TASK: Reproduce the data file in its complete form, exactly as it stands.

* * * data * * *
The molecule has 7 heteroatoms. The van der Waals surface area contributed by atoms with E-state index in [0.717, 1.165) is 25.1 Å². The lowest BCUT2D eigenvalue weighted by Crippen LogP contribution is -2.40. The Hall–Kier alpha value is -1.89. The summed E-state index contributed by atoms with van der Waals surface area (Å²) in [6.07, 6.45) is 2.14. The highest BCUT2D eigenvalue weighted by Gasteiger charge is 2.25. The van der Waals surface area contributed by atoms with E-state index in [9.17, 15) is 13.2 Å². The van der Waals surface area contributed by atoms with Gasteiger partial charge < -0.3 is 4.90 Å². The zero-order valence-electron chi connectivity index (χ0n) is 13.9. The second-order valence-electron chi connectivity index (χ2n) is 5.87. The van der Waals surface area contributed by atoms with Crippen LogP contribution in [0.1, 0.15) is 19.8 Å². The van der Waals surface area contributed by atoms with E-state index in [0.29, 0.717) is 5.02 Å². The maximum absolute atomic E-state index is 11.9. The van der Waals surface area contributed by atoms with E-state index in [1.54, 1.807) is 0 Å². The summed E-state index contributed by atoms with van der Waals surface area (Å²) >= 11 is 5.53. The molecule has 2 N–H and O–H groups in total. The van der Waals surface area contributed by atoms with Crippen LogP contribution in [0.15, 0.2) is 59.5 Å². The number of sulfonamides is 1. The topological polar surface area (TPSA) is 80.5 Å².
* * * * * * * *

The molecule has 7 heteroatoms. The van der Waals surface area contributed by atoms with E-state index in [0.717, 1.165) is 25.1 Å². The lowest BCUT2D eigenvalue weighted by Crippen LogP contribution is -2.40. The Hall–Kier alpha value is -1.89. The summed E-state index contributed by atoms with van der Waals surface area (Å²) in [6.07, 6.45) is 2.14. The highest BCUT2D eigenvalue weighted by Gasteiger charge is 2.25. The van der Waals surface area contributed by atoms with E-state index in [9.17, 15) is 13.2 Å². The van der Waals surface area contributed by atoms with Gasteiger partial charge < -0.3 is 4.90 Å². The zero-order valence-electron chi connectivity index (χ0n) is 13.9. The second-order valence-electron chi connectivity index (χ2n) is 5.87. The van der Waals surface area contributed by atoms with Crippen LogP contribution in [0.1, 0.15) is 19.8 Å². The van der Waals surface area contributed by atoms with E-state index in [0.29, 0.717) is 5.02 Å². The maximum absolute atomic E-state index is 11.9. The van der Waals surface area contributed by atoms with E-state index in [1.54, 1.807) is 0 Å². The summed E-state index contributed by atoms with van der Waals surface area (Å²) >= 11 is 5.53. The molecule has 2 N–H and O–H groups in total. The van der Waals surface area contributed by atoms with Crippen LogP contribution in [0.15, 0.2) is 59.5 Å². The number of sulfonamides is 1. The topological polar surface area (TPSA) is 80.5 Å².